Bangladesh has not shown any interest in joining the world's largest trade deal, Regional Comprehensive Economic Partnership (RCEP) primarily to safeguard its revenue generation from duties on imports.
On the other hand, none of the would-be RCEP signatories asked Bangladesh to join their ranks.
The RCEP is going to be signed today at the end of a summit of the Association of Southeast Asian Nations (Asean).
China initiated the RCEP as a free trade agreement among itself, the 10 Asean states and Australia, India, Japan, South Korea and New Zealand. The negotiations were formally launched at an Asean summit in Cambodia in November 2012.
"We did not join the RCEP. We have not shown interest in joining the deal although we knew about it.
The RCEP members did not give any proposal for us to join this mega trade deal," said Sharifa Khan, additional secretary to the commerce ministry.
She had been serving, until very recently, as the in-charge of the ministry's Free Trade Agreement (FTA) wing.
Khan presumes there would not be any major negative impact on Bangladesh's export even if Bangladesh is not part of the deal.
Because Asian markets are major sources for Bangladesh's imports, not exports, she said.
Echoing Khan's views was Md Shafiqul Islam, who recently retired from the commerce ministry and was in charge of the FTA wing as an additional secretary.
He also reasoned Bangladesh's disinterest it signing the deal for the plausible drastic drop in revenue generation from import duty.
Islam also affirmed that Bangladesh was not invited to join the deal.
India withdrew itself from the list of signatories considering the fate of its domestic industries, because there is a possibility of the invasion of Chinese goods in Indian markets, he said. Moreover, Bangladesh does not have that much of an experience in FTAs with any country till date. "So, how will it handle such a big trade deal where the interests of the domestic industries are very much involved?" he asked.
"We are very much protectionists in international trade compared with other countries. So, it was not possible to place a proposal to join the platform."
"It is not like that we will get the benefit from other countries without giving benefit to them," Islam told The Daily Star over the phone.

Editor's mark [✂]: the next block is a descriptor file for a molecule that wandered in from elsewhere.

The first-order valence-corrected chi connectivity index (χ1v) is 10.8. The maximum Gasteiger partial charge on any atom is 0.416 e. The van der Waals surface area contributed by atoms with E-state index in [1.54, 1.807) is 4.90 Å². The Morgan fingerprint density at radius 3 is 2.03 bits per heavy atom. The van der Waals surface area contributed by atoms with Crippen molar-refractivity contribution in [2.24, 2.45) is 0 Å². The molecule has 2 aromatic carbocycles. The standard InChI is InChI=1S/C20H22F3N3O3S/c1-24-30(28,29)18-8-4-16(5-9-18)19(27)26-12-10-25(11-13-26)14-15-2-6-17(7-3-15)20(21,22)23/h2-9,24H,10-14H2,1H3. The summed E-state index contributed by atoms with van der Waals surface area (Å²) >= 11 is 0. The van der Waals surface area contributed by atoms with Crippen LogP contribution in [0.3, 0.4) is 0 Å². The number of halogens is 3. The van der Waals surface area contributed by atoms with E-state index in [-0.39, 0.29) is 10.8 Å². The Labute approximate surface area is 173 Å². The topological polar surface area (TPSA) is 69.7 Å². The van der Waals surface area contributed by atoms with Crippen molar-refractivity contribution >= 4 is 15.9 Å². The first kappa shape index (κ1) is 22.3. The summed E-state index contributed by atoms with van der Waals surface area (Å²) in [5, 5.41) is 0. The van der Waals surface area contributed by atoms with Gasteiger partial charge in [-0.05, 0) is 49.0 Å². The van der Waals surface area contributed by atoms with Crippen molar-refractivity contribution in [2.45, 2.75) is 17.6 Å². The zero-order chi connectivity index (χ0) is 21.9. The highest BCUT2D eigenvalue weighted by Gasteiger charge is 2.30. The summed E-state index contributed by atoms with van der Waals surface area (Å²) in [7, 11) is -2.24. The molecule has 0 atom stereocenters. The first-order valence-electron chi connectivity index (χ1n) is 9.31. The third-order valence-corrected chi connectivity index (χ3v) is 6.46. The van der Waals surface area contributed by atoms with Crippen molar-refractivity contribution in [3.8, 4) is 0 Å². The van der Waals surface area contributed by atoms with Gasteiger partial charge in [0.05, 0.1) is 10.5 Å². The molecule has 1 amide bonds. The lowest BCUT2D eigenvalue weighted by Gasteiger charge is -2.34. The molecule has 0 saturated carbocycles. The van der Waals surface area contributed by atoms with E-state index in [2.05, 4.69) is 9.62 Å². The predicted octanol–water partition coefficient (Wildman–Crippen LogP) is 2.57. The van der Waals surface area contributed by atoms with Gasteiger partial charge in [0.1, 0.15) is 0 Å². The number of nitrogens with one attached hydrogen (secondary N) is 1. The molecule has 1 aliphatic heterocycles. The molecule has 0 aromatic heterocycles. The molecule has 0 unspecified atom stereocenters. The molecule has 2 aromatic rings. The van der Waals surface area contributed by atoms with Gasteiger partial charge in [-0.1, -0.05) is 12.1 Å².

Commerce Secretary Md Jafar Uddin also said the Asian region, especially China, was the largest area from where Bangladesh sourced its imports. For instance, Bangladesh earns nearly Tk 25,000 crore in a year as duty on imports solely from China.
So, the government's major earnings are generated from the duties on imports from Asian nations, he said.
Moreover, Bangladesh did not show interest in joining the deal since it has already been enjoying duty benefits to Chinese markets as both a least developed country (LDC) and also under the Asia Pacific Trade Agreement (APTA).
Furthermore, midway through the current year, the Chinese government offered duty-free access to 97 per cent of goods originating in Bangladesh, for which there was no need to join such a trade group.
The Chinese trade benefits for Bangladesh will continue under the APTA even after the country graduates to become a developing nation in 2024.
"Still we have taken an initiative to conduct a study on the impacts on Bangladesh from the signing of the RCEP," Jafar Uddin told The Daily Star over the phone.
Md Hafizur Rahman, director general of the World Trade Organisation (WTO) cell under the commerce ministry, said Bangladesh did not even participate in the initial negotiations to join the RCEP.
The possibility of Bangladesh joining the RCEP is very thin now as the participating countries are ready to sign the final deal, he said.
He said Bangladesh has been negotiating with Asean-plus-one in mind, that is, to be included in the club of the Asean.
Ahsan H Mansur, executive director of the Policy Research Institute, said Bangladesh should join such regional trade deals and also sign FTAs with major trading partners soon to enjoy preferential trade benefits after the country graduates to the ranks of developing ones from the list of the LDCs.
Regarding the RCEP's impact on Bangladesh's export, Mansur said since Vietnam was also a member of this mega deal, Bangladesh might face some more challenges in garment exports to global markets as Vietnam was a major competitor of Bangladeshi apparel items.
Vietnam has already signed FTAs with many countries such as China and trade blocs like the European Union, he said.
Moreover, Bangladesh's international trade policies showcase the highest level of protectionism among the South Asian nations.
He suggested easing the trade regime by slashing duties on imports so that more countries or trade blocs show interest in signing trade deals with Bangladesh.
Prof Mohammad Abdul Momen of the Institute of Business Administration of the University of Dhaka said a lower tariff for Vietnam under the RCEP would hurt Bangladesh's garment shipments.
He also suggested signing bilateral trade deals with major trading partners.
In 2017, prospective RCEP member states accounted for a population of 3.4 billion or 45 per cent of the world's population and about 40 per cent of world trade.
The total gross domestic product (GDP) amounted to $49.5 trillion, more than half of it made up of that of China and India, surpassing the combined GDP of Trans-Pacific Partnership (TPP) members in 2007.
On January 23, 2017, US President Donald Trump signed a memorandum that stated withdrawal of the country from the TPP, a move which is seen to improve the chances of success for the RCEP.
According to estimates by the PwC, the GDP of the RCEP member states is likely to amount to nearly $250 trillion by 2050.